On Friday, Victoria’s Baillieu government lost its appeal in the Federal Court to overturn a ban on cattle in the heritage-listed Alpine National Park.
Justice Susan Kenny’s decision amounted to a smackdown when she dismissed all four grounds for seeking a judicial review.
The state government (via Victorian taxpayers) may be liable for costs.
Four hundred cattle were re-introduced to the park in 2011 as part of the Victorian Government’s controversial six-year trial, ‘Investigation of fuel and bushfire risk management using strategic cattle grazing’.
Cattle were banned in the park in 2005 by the Bracks Labor government following a thorough report by the Alpine Grazing Taskforce. This followed the banning of cattle in other Alpine National Parks such as Kosciuszko National Park, Brindabella National Park, Namadgi National Park, Baw Baw National Park, Mount Buffalo National Park, Snowy River National Park and Avon Wilderness Park.
The re-introduction was seen as a sop to the Mountain Cattlemen of Victorian for delivering government to the Coalition when their campaign unseated Gippsland East’s Independent MP, Craig Ingram.
The ‘trial’ sparked outrage from environment organisations. The backlash intensified when the ‘trials’ showed extensive damage to the park but delivered little mitigation from bushfires that were generally carried by unpalatable shrubs.
The Federal Environment Minister, Tony Burke, said the trial was “clearly unacceptable” under national environmental law and ordered its Department of Environment to assess the environmental impact.
The assessment showed ‘irrefutable evidence’ that cattle grazing would damage the sensitive natural environment.
As a result, regulatory changes, formally recognising the significant impact of livestock grazing on the Australian Alps National Parks and Reserves, were made to the Environment Protection and Biodiversity Conservation Act (EPBCA).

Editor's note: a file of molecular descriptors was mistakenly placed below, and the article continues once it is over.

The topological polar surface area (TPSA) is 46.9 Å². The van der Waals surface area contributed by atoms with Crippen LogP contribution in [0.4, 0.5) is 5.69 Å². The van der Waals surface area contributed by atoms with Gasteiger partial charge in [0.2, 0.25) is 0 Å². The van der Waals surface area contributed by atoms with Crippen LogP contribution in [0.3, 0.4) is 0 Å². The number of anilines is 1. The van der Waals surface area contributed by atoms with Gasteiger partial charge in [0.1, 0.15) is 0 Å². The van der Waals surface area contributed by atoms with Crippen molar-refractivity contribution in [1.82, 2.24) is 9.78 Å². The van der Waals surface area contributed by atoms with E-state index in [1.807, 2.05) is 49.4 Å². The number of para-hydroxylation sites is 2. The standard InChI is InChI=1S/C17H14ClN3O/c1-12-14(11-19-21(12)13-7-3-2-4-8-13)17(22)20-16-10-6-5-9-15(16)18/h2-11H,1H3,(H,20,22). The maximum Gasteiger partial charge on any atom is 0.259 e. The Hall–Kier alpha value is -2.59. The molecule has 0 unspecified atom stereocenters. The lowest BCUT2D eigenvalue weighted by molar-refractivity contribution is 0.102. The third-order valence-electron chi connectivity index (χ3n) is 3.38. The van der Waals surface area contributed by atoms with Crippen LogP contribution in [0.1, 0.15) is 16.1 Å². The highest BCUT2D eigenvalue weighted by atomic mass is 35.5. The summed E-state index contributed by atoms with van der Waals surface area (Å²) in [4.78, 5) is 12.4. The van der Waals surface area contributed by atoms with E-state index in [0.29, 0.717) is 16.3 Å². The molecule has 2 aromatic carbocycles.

In January 2012, the Federal Environment Minister banned cattle from the park saying it was “clearly unacceptable under national environmental law.” A month later, the Victorian state government retaliated with an appeal to the Federal Court for a judicial review of the ban.
The outcome was no surprise.
The Baillieu government’s claim that cattle would reduce the bushfire load was seen as a badly executed piece of hokum and denounced as a farce by more than 125 scientists.
The use of a flimsy ‘guise’ to honour its commitment to a few cattlemen resembled a leaf out of the Japanese “scientific” whaling handbook. It consolidated public opinion that Baillieu – once thought of as a moderate – was the worst environment Premier on record. More evidence on this here and here.
Even more ludicrous was the suggestion that the destruction of the park’s fragile mosses, lichens and bogs would be a positive benefit for Victorians – unlike the damage (?) of wind farms! Draconian new legislation, Amendment VC82, prohibits wind farms being constructed in National Parks or an area thought to have ‘environmental value’.
The mossy peat beds throughout the alpine bogs are gradually recovering thanks to efforts by alpine ecologists and volunteers such as the Victorian National Parks Association (VNPA).
Most at threat is the endangered Alpine Tree Frog’s habitat. VNPA’s Executive Director, Matt Ruchel, recalls seeing juvenile Alpine Tree Frogs “sitting in cattle poo” in bogs trampled by heavy hooved cattle.
The damage could be clearly seen after only a few weeks of the “trial” on several YouTube videos.
I talked to farmer Peter Forster who is Secretary of the Environmental Farmers Network (Australia).
“Most of our members are broadacre farmers and have tried running cattle on our farms. We know how much damage cattle do to waterways so why would you put them in a national park?” he said.
Small ‘l’ Liberal voters are turning off in droves at the growing spectre of their beloved Liberal Party as the Mad Hatter at a neo-con ‘Tea Party’. The latest Newspoll shows Labor with a 10-point lead over the Coalition government of 55-45 2PP. Premier Ted Baillieu’s net satisfaction has slumped to minus 15, one of the worst results for a leader in two decades. Baillieu’s ‘let er rip’ approach to the environment could spell R.I.P.